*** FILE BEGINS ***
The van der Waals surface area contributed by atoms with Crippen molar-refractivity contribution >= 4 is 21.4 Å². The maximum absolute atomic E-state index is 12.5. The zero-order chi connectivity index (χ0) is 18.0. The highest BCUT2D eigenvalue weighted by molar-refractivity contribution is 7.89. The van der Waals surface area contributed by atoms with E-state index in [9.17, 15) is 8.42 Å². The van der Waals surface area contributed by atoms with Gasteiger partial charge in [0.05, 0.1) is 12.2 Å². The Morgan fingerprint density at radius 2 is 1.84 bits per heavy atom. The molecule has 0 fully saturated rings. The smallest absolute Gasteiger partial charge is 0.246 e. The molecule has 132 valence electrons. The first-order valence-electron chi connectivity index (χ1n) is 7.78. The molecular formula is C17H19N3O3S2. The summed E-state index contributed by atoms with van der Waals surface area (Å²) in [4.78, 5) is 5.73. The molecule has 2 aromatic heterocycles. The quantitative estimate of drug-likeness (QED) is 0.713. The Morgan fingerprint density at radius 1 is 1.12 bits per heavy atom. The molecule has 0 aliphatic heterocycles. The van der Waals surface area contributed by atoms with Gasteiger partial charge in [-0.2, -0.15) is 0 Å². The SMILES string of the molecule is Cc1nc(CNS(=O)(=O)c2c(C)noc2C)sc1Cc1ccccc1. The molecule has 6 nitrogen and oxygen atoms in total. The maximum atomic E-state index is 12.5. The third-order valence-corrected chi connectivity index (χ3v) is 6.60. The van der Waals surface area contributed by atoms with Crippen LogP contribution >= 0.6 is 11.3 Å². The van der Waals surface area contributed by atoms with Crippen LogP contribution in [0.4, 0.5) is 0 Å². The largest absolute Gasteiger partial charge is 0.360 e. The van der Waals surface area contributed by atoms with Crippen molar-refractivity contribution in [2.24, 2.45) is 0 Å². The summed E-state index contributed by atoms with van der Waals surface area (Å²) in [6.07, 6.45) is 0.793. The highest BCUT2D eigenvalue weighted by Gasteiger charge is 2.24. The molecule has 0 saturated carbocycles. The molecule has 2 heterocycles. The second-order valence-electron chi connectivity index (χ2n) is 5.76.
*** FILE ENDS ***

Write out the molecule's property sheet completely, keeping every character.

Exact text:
The van der Waals surface area contributed by atoms with Crippen molar-refractivity contribution >= 4 is 21.4 Å². The maximum absolute atomic E-state index is 12.5. The zero-order chi connectivity index (χ0) is 18.0. The highest BCUT2D eigenvalue weighted by molar-refractivity contribution is 7.89. The van der Waals surface area contributed by atoms with E-state index in [9.17, 15) is 8.42 Å². The van der Waals surface area contributed by atoms with Gasteiger partial charge in [0.05, 0.1) is 12.2 Å². The Morgan fingerprint density at radius 2 is 1.84 bits per heavy atom. The molecule has 0 fully saturated rings. The smallest absolute Gasteiger partial charge is 0.246 e. The molecule has 132 valence electrons. The first-order valence-electron chi connectivity index (χ1n) is 7.78. The molecular formula is C17H19N3O3S2. The summed E-state index contributed by atoms with van der Waals surface area (Å²) in [4.78, 5) is 5.73. The molecule has 2 aromatic heterocycles. The quantitative estimate of drug-likeness (QED) is 0.713. The Morgan fingerprint density at radius 1 is 1.12 bits per heavy atom. The molecule has 0 aliphatic heterocycles. The van der Waals surface area contributed by atoms with Gasteiger partial charge in [-0.2, -0.15) is 0 Å². The SMILES string of the molecule is Cc1nc(CNS(=O)(=O)c2c(C)noc2C)sc1Cc1ccccc1. The molecule has 6 nitrogen and oxygen atoms in total. The maximum atomic E-state index is 12.5. The third-order valence-corrected chi connectivity index (χ3v) is 6.60. The van der Waals surface area contributed by atoms with Crippen LogP contribution >= 0.6 is 11.3 Å². The van der Waals surface area contributed by atoms with Crippen LogP contribution in [0.4, 0.5) is 0 Å². The largest absolute Gasteiger partial charge is 0.360 e. The van der Waals surface area contributed by atoms with Crippen molar-refractivity contribution in [2.24, 2.45) is 0 Å². The summed E-state index contributed by atoms with van der Waals surface area (Å²) in [6.07, 6.45) is 0.793. The highest BCUT2D eigenvalue weighted by Gasteiger charge is 2.24. The molecule has 0 saturated carbocycles. The molecule has 2 heterocycles. The second-order valence-electron chi connectivity index (χ2n) is 5.76.